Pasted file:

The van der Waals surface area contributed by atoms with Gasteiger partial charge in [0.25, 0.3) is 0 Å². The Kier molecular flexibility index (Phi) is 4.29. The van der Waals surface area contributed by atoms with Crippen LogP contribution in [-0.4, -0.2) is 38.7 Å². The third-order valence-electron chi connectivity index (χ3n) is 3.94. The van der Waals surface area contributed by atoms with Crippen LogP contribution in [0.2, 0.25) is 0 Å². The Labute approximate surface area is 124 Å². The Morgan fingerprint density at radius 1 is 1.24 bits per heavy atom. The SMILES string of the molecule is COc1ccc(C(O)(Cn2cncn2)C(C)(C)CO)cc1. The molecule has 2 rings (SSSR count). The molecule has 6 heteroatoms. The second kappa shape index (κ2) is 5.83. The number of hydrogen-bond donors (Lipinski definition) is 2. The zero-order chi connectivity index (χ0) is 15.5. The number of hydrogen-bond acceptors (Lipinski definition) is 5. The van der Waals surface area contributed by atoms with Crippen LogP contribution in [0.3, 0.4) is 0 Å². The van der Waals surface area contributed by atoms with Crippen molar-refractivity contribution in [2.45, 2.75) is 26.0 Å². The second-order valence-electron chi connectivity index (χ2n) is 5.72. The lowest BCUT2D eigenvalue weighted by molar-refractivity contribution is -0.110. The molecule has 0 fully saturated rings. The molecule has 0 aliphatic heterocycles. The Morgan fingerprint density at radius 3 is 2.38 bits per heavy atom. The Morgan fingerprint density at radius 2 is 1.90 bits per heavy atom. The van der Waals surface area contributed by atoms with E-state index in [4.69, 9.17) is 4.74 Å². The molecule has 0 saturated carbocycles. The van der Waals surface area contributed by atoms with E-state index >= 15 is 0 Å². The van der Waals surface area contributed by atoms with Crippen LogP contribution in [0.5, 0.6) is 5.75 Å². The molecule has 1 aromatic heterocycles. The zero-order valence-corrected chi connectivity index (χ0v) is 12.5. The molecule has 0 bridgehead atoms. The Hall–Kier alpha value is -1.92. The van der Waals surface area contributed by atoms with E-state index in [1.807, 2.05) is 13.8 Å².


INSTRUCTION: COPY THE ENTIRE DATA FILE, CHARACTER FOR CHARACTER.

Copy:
The van der Waals surface area contributed by atoms with Gasteiger partial charge in [0.25, 0.3) is 0 Å². The Kier molecular flexibility index (Phi) is 4.29. The van der Waals surface area contributed by atoms with Crippen LogP contribution in [-0.4, -0.2) is 38.7 Å². The third-order valence-electron chi connectivity index (χ3n) is 3.94. The van der Waals surface area contributed by atoms with Crippen LogP contribution in [0.2, 0.25) is 0 Å². The Labute approximate surface area is 124 Å². The Morgan fingerprint density at radius 1 is 1.24 bits per heavy atom. The SMILES string of the molecule is COc1ccc(C(O)(Cn2cncn2)C(C)(C)CO)cc1. The molecule has 2 rings (SSSR count). The molecule has 6 heteroatoms. The second kappa shape index (κ2) is 5.83. The number of hydrogen-bond donors (Lipinski definition) is 2. The zero-order chi connectivity index (χ0) is 15.5. The number of hydrogen-bond acceptors (Lipinski definition) is 5. The van der Waals surface area contributed by atoms with Crippen LogP contribution in [0.3, 0.4) is 0 Å². The van der Waals surface area contributed by atoms with Crippen molar-refractivity contribution in [2.45, 2.75) is 26.0 Å². The second-order valence-electron chi connectivity index (χ2n) is 5.72. The lowest BCUT2D eigenvalue weighted by molar-refractivity contribution is -0.110. The molecule has 0 fully saturated rings. The molecule has 0 aliphatic heterocycles. The Morgan fingerprint density at radius 3 is 2.38 bits per heavy atom. The Morgan fingerprint density at radius 2 is 1.90 bits per heavy atom. The van der Waals surface area contributed by atoms with E-state index in [4.69, 9.17) is 4.74 Å². The molecule has 0 saturated carbocycles. The van der Waals surface area contributed by atoms with E-state index >= 15 is 0 Å². The van der Waals surface area contributed by atoms with Crippen LogP contribution in [0.5, 0.6) is 5.75 Å². The molecule has 1 aromatic heterocycles. The zero-order valence-corrected chi connectivity index (χ0v) is 12.5. The molecule has 0 bridgehead atoms. The Hall–Kier alpha value is -1.92. The van der Waals surface area contributed by atoms with E-state index in [1.807, 2.05) is 13.8 Å².